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Three U.S. Oil Fields Now Producing One Million Barrels a Day

According to the Energy Information Agency, “North Dakota's Bakken and Texas' Permian Basin and Eagle Ford Shale are quietly generating more than a million barrels of oil per day each–comprising at least a third of total U.S. daily oil production. Shale oil drilling generated the equivalent of nearly 90% of the U.S.'s total energy needs in 2013,” CNBC reports.

"In all of human history, there have only been ten oil fields in the world that have ever reached the one million barrel per day milestone," University of Michigan economist Mark Perry wrote for the American Enterprise Institute. "Three of those ten are now active in the U.S.–thanks to the advanced drilling techniques that started accessing oceans of shale oil in Texas and North Dakota about five years ago."

Southern Co. May Announce New Nuclear Plants This Year

During a Bipartisan Policy Center event in Washington D.C. on Wednesday, Southern Co. CEO Tom Fanning told reporters that his company is exploring six possible U.S. sites to build new nuclear reactors. He declined to say in which states those sites were located.

"I would love to announce by the end of the year a new nuclear [plant] option," Fanning said. "I would propose it would be similar to the Vogtle plant [expansion, which uses Westinghouse] AP1000" reactor units.

“The new Vogtle units have seen some delays related to licensing, and Fanning said the delays have added $381 million in costs to the $14 billion project,” Platts reports. “But low interest rates and other factors have provided savings from estimates before the project began, he said.” 

EPA Grants Millions for Urban Water Quality Projects

The EPA is awarding $2.1 million to 37 organizations in 17 states and Puerto Rico to help protect and restore urban waters, improve water quality, and support community revitalization and other local priorities. The funding is through EPA’s Urban Waters program, which supports communities in their efforts to access, improve and benefit from their urban waters and the surrounding land. Urban waters include canals, rivers, lakes, wetlands, aquifers, estuaries, bays and oceans in urbanized areas.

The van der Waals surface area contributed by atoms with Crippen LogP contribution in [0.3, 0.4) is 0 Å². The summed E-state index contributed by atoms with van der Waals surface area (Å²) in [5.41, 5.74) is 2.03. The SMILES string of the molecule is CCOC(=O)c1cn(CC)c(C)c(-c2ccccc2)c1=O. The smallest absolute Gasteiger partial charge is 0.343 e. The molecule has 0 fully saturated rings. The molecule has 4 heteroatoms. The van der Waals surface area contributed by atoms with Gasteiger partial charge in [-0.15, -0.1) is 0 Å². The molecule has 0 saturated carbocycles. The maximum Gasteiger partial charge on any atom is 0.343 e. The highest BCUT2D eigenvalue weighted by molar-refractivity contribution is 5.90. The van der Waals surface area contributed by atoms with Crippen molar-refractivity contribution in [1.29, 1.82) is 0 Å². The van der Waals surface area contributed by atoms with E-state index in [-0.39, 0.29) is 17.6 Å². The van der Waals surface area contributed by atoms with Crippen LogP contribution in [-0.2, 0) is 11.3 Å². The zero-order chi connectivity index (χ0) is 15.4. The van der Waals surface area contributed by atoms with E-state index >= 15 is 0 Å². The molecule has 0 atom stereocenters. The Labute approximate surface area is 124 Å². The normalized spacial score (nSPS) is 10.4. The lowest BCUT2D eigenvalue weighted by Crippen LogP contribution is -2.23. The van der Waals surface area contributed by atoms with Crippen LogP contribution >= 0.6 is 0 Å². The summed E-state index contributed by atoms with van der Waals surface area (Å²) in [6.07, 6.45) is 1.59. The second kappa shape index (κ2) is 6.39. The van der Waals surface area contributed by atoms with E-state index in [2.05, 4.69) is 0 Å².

The grants range from $40,000 to $60,000 for projects taking place in areas that align with the 18 designated Urban Waters Federal Partnership locations. The Urban Waters Federal Partnership is made up of 13 federal agencies working to reconnect urban communities with their waterways by improving coordination among federal agencies and collaborating with community-led revitalization efforts. All funded projects work to advance environmental justice in their communities and focus on one of the following three categories: community greening and green infrastructure, communities and water quality data, and integration of water quality and community development in planning. 

Federal Regulators Reopen Eastern Seaboard to Oil and Gas Exploration

On Friday, the Bureau of Ocean Energy Management (BOEM) announced that they are reopening the east coast to offshore exploration and green lighting the use of sonic cannons, which can locate oil and gas deposits deep beneath the ocean floor.

In 2010, Congress mandated a Programmatic Environmental Impact Statement (PEIS) be prepared because there had been no comprehensive review of potential environmental impacts of geological and geophysical activities off the Atlantic coast. In developing the PEIS under the National Environmental Policy Act, BOEM coordinated with the National Marine Fisheries Service, the U.S. Fish and Wildlife Service and other agencies and organizations to develop a mitigation strategy focused on avoiding injury to marine animals and reducing the potential for behavioral disruption. 

EIA: US Oil Exports Reducing Trade Deficit

Crude oil and petroleum products play a significant role in the balance of U.S. trade accounts, says the U.S. Energy Information Administration (EIA), and the value of petroleum trade is sensitive to both changes in price and volume.

As a result of the last recession, dramatic declines of imports in excess of exports during the fourth quarter of 2008 and the first quarter of 2009 reduced the merchandise trade deficit by 49%, to $449 billion in the second quarter of 2009. This trend of declining imports resulted in the lowest quarterly deficit level since early 2002. The merchandise trade deficit then increased to $686 billion in the fourth quarter of 2013, with much of the difference from the 2008 level ($131 billion) attributable to a $158 billion increase in net exports of crude oil and petroleum products. 


Valve Magazine Digital Edition

14 SUM CVR 160x214Inside the Summer 2014 issue…

• Attracting Talent
• Advances in Machining
• Severe Service in Power Plants
• SIS Tests and Standards


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